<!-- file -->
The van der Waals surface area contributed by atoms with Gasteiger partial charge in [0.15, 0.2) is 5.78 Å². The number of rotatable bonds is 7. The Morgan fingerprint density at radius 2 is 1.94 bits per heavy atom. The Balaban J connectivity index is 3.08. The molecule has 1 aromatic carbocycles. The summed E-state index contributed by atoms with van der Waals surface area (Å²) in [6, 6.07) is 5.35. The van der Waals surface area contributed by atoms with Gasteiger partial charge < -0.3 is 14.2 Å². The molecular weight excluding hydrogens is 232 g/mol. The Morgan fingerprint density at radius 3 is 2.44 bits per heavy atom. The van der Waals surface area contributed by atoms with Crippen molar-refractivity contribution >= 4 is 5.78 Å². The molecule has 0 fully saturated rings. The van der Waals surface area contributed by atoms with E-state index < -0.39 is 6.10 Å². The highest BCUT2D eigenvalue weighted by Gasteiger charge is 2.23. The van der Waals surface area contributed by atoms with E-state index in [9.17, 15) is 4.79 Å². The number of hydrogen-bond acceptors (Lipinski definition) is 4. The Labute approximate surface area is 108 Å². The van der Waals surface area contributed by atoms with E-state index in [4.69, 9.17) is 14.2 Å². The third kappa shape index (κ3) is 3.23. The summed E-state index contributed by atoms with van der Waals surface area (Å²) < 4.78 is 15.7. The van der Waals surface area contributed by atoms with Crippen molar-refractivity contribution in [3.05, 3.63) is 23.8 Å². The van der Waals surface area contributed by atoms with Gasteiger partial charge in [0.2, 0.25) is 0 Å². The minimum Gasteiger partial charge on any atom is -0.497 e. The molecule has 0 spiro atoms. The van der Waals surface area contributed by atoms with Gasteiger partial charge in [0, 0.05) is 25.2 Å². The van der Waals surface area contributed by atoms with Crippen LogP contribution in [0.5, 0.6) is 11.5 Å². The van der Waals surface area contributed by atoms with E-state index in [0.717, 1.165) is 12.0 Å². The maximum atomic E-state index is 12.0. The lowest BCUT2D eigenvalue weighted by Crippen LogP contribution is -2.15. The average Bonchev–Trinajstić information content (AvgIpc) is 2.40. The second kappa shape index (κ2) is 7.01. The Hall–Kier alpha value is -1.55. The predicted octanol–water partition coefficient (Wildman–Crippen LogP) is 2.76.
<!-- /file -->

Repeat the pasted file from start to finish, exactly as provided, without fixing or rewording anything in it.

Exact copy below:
The van der Waals surface area contributed by atoms with Gasteiger partial charge in [0.15, 0.2) is 5.78 Å². The number of rotatable bonds is 7. The Morgan fingerprint density at radius 2 is 1.94 bits per heavy atom. The Balaban J connectivity index is 3.08. The molecule has 1 aromatic carbocycles. The summed E-state index contributed by atoms with van der Waals surface area (Å²) in [6, 6.07) is 5.35. The van der Waals surface area contributed by atoms with Gasteiger partial charge < -0.3 is 14.2 Å². The molecular weight excluding hydrogens is 232 g/mol. The Morgan fingerprint density at radius 3 is 2.44 bits per heavy atom. The van der Waals surface area contributed by atoms with Crippen molar-refractivity contribution >= 4 is 5.78 Å². The molecule has 0 fully saturated rings. The van der Waals surface area contributed by atoms with E-state index < -0.39 is 6.10 Å². The highest BCUT2D eigenvalue weighted by Gasteiger charge is 2.23. The van der Waals surface area contributed by atoms with E-state index in [9.17, 15) is 4.79 Å². The number of hydrogen-bond acceptors (Lipinski definition) is 4. The Labute approximate surface area is 108 Å². The van der Waals surface area contributed by atoms with E-state index in [4.69, 9.17) is 14.2 Å². The third kappa shape index (κ3) is 3.23. The summed E-state index contributed by atoms with van der Waals surface area (Å²) < 4.78 is 15.7. The van der Waals surface area contributed by atoms with Crippen molar-refractivity contribution in [3.05, 3.63) is 23.8 Å². The van der Waals surface area contributed by atoms with Gasteiger partial charge in [0.2, 0.25) is 0 Å². The minimum Gasteiger partial charge on any atom is -0.497 e. The molecule has 0 spiro atoms. The van der Waals surface area contributed by atoms with Gasteiger partial charge in [0, 0.05) is 25.2 Å². The van der Waals surface area contributed by atoms with Crippen LogP contribution in [0.5, 0.6) is 11.5 Å². The van der Waals surface area contributed by atoms with E-state index in [0.717, 1.165) is 12.0 Å². The maximum atomic E-state index is 12.0. The lowest BCUT2D eigenvalue weighted by Crippen LogP contribution is -2.15. The average Bonchev–Trinajstić information content (AvgIpc) is 2.40. The second kappa shape index (κ2) is 7.01. The Hall–Kier alpha value is -1.55. The predicted octanol–water partition coefficient (Wildman–Crippen LogP) is 2.76.